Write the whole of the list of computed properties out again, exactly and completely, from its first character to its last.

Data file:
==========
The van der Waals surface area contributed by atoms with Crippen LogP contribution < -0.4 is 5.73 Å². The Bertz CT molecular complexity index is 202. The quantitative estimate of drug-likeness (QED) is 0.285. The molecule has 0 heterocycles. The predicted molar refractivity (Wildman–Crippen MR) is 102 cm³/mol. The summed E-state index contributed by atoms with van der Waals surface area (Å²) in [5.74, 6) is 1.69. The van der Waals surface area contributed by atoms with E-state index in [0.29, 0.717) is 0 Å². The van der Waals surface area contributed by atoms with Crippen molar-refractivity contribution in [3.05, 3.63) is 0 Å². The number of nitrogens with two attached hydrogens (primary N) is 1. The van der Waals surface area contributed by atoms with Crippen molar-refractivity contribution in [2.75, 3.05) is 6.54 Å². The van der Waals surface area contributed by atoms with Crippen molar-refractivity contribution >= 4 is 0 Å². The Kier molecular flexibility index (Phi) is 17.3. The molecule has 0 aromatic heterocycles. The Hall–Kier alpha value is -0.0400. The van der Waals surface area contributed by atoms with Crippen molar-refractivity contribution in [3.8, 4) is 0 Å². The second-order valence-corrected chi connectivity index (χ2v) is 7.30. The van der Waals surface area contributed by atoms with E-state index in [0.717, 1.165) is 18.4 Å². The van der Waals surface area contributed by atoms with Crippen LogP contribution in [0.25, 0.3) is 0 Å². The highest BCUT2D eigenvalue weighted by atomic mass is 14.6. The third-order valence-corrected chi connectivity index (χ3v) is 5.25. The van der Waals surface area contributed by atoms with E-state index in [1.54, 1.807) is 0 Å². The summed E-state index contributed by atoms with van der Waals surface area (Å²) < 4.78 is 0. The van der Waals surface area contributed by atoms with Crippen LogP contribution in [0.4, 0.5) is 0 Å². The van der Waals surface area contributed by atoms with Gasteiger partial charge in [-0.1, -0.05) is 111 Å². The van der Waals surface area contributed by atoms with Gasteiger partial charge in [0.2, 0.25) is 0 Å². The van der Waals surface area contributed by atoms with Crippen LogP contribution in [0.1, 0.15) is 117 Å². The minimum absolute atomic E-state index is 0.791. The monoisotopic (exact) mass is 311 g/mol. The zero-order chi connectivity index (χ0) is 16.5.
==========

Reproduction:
The van der Waals surface area contributed by atoms with Crippen LogP contribution < -0.4 is 5.73 Å². The Bertz CT molecular complexity index is 202. The quantitative estimate of drug-likeness (QED) is 0.285. The molecule has 0 heterocycles. The predicted molar refractivity (Wildman–Crippen MR) is 102 cm³/mol. The summed E-state index contributed by atoms with van der Waals surface area (Å²) in [5.74, 6) is 1.69. The van der Waals surface area contributed by atoms with E-state index in [0.29, 0.717) is 0 Å². The van der Waals surface area contributed by atoms with Crippen molar-refractivity contribution in [3.05, 3.63) is 0 Å². The number of nitrogens with two attached hydrogens (primary N) is 1. The van der Waals surface area contributed by atoms with Crippen molar-refractivity contribution in [2.75, 3.05) is 6.54 Å². The van der Waals surface area contributed by atoms with Crippen molar-refractivity contribution >= 4 is 0 Å². The Kier molecular flexibility index (Phi) is 17.3. The molecule has 0 aromatic heterocycles. The Hall–Kier alpha value is -0.0400. The van der Waals surface area contributed by atoms with Crippen molar-refractivity contribution in [3.8, 4) is 0 Å². The second-order valence-corrected chi connectivity index (χ2v) is 7.30. The van der Waals surface area contributed by atoms with E-state index in [0.717, 1.165) is 18.4 Å². The van der Waals surface area contributed by atoms with Crippen LogP contribution in [0.25, 0.3) is 0 Å². The highest BCUT2D eigenvalue weighted by atomic mass is 14.6. The third-order valence-corrected chi connectivity index (χ3v) is 5.25. The van der Waals surface area contributed by atoms with E-state index in [1.54, 1.807) is 0 Å². The summed E-state index contributed by atoms with van der Waals surface area (Å²) < 4.78 is 0. The van der Waals surface area contributed by atoms with Crippen LogP contribution in [0.4, 0.5) is 0 Å². The van der Waals surface area contributed by atoms with Gasteiger partial charge in [-0.1, -0.05) is 111 Å². The van der Waals surface area contributed by atoms with Gasteiger partial charge in [0.2, 0.25) is 0 Å². The van der Waals surface area contributed by atoms with Crippen LogP contribution in [0.1, 0.15) is 117 Å². The minimum absolute atomic E-state index is 0.791. The monoisotopic (exact) mass is 311 g/mol. The zero-order chi connectivity index (χ0) is 16.5.